On August 25, 2016, the Parties came before the Court for a hearing. At that hearing, the government called Agent White to testify. He testified that during the course of a state drug investigation, a C.I., fitted with audio and video recording devices, engaged in a controlled drug purchase from Defendant. This particular C.I. had been used on August 4, 2015 for a controlled purchase from Defendant. Prior to this, the C.I. had been used on one other occasion for controlled buys from another party. On August 5, 2015, the C.I., fitted with audio and video surveillance device, made a controlled buy from Defendant in a hotel room. Agent White testified that he then sought a search warrant of the hotel room on August 5, 2015, the same night as the controlled drug purchase. Within the text of the search warrant affidavit, Agent White did not specifically mention the reliability of this C.I. because of the quick execution of the warrant; however, he testified that he gave supplemental verbal testimony to the judge upon presentation of the search warrant application. Agent White testified that upon arrival at Judge Chris Arakas' residence, he again gave verbal testimony regarding the basis for probable case, in addition to the testimony about the contents of his affidavit and what had happened earlier with respect to the drug buy. Agent White testified that the warrant was signed around 9:34 p.m.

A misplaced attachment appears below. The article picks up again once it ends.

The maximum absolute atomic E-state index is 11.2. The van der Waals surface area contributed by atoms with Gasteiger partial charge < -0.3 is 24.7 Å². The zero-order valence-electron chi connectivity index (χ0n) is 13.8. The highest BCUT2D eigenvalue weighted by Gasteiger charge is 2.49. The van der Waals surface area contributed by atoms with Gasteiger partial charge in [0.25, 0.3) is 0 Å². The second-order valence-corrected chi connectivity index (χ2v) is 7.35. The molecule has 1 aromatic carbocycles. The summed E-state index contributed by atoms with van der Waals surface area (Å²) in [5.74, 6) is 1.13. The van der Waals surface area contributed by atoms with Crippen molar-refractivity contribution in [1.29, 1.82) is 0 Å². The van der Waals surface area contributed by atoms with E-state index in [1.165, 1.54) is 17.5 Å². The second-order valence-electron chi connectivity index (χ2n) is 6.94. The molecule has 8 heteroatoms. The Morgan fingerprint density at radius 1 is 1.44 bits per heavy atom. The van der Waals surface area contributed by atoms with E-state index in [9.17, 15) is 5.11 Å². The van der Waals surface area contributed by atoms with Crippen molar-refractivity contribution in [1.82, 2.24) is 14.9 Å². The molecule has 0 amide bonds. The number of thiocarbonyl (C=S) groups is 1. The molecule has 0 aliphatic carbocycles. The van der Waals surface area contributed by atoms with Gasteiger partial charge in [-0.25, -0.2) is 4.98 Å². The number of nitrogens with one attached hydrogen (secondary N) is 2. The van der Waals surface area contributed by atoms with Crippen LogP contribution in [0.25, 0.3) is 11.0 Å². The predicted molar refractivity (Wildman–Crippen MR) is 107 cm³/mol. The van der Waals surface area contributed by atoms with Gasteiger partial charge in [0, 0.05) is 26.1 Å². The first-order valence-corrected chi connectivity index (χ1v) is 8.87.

Also attached to Defendant's motion as Exhibit A is the search warrant related to the second search that occurred the same evening as the first search. Agent White testified that he returned to Judge Arakas' residence close to midnight on August 5, 2015, to request this search warrant. By the time Judge Arakas executed that document, it was around midnight.

         For his part, Judge Arakas testified much like Agent White that the first search warrant, Exhibit B, was obtained on August 5, 2015, and the second warrant, Exhibit A, sometime in the early morning hour of August 6, 2015. He further testified that Agent White explained to him verbally, as part of the basis for the no-knock search warrant in Exhibit B, and as stated in the affidavit, that Defendant had a propensity for violence, has had weapons charges, and was believed to have a firearm during drug transactions. When questioned by defense counsel regarding the fact that the date on Exhibit B next to his signature appears to suggest it was signed August 6, 2015, which is the day after Agent White testified that he executed the search, Judge Arakas testified that Agent White did in fact request the search warrant on August 5, 2015 and Judge Arakas further stated he writes the number “5” in such a way that it appears to look like the number “6.”